Maintaining Position When Opening a Legacy File
In Illustrator terminology, type produced in an earlier version is called legacy type. By default, when you open a legacy file, Illustrator CS2 maintains the position of all type in the document until you approve the change. For example, when you open up a previous Illustrator file with type, you'll see the dialog box shown in Figure 6-20. There are three choices: OK (the default) delays updating the text. (However, as you'll see shortly, this option also offers the most control over your text.) Update changes all the type using the new text engine; in many cases, type will reflow. Cancel, as you might guess, cancels the process of opening the file.
Figure 6-20. Opening a file from an earlier version of Illustrator gives you three choices for handling legacy text. Choosing to update text may cause the type to reflow.
Most of the changes will happen if you're opening a file created in Illustrator 10 or earlier. If you're in Illustrator CS2 and you open an Illustrator CS file, you may see the dialog box, but it's much less likely. Any time a bug is fixed, there is the potential for reflow, but, in any case, you'll have the control over when an update takes place.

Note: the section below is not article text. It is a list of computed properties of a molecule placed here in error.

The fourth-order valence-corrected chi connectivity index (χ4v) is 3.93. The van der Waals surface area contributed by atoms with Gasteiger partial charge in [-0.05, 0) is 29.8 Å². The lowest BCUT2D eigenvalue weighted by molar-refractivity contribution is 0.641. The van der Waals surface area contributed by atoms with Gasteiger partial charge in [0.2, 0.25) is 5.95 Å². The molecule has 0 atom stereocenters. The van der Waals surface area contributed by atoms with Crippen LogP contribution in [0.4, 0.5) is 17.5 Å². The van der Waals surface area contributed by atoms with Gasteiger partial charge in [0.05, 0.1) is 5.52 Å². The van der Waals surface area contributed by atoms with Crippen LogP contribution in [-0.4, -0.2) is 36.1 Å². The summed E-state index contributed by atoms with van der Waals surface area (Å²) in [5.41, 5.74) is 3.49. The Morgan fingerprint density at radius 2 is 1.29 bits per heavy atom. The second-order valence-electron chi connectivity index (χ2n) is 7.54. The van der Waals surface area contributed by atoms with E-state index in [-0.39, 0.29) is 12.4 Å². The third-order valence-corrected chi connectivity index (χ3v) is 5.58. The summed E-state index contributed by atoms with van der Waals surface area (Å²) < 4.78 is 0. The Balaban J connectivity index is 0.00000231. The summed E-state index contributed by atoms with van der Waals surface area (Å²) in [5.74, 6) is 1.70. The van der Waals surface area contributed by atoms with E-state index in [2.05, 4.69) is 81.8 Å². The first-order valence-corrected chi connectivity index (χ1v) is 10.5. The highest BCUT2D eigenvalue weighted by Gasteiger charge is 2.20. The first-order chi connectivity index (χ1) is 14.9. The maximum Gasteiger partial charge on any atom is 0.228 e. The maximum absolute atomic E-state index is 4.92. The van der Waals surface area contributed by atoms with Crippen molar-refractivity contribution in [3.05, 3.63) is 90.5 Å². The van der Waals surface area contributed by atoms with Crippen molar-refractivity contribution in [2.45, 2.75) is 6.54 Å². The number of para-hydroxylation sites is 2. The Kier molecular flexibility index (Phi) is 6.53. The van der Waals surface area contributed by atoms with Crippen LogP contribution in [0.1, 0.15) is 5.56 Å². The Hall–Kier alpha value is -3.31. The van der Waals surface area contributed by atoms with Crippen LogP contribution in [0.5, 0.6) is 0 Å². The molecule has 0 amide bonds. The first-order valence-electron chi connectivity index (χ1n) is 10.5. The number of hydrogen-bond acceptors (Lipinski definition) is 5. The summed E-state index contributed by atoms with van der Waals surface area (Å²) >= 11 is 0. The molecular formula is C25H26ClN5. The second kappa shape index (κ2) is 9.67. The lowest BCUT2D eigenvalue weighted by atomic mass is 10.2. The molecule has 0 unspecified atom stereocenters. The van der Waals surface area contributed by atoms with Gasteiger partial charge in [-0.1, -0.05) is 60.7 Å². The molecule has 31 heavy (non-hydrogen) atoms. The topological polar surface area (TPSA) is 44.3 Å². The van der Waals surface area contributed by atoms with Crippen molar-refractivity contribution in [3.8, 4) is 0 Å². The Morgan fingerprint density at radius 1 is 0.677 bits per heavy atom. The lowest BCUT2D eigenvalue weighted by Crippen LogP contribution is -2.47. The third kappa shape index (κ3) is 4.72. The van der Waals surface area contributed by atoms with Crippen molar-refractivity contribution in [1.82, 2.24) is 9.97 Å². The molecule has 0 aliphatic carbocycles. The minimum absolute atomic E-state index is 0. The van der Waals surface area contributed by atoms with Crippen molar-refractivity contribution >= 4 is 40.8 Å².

When to Update a Legacy File
When to update a legacy file depends on your workflow. Consider two workflows: First, if you or your workgroup wants to use the new type features of Illustrator CS2, you'll definitely need to update the text, but you don't have to update all the text in the document in one fell swoop. It's better to update the text one frame at a time. If you choose not to update the type when opening the file, you can update later when working in the document. Legacy text appears with an X across it when it's selected with the Selection or Direct Selection tool. Double-clicking this frame of legacy text displays another alert (Figure 6-21), warning that you're about to update the text frame, and the type may reflow. Click the Update button to updates the text, but be aware that it may not be obvious where changes have occurred. Click the Copy Text Object option to see a before-and-after comparison of the type objects. The original type is put on a separate locked layer and set to an opacity of 40%. It's like a template layer that shows the effect of any reflow. This is our favorite option when working with text that we inherit from outside clients. It gives us a good idea of what changes have happened to the text.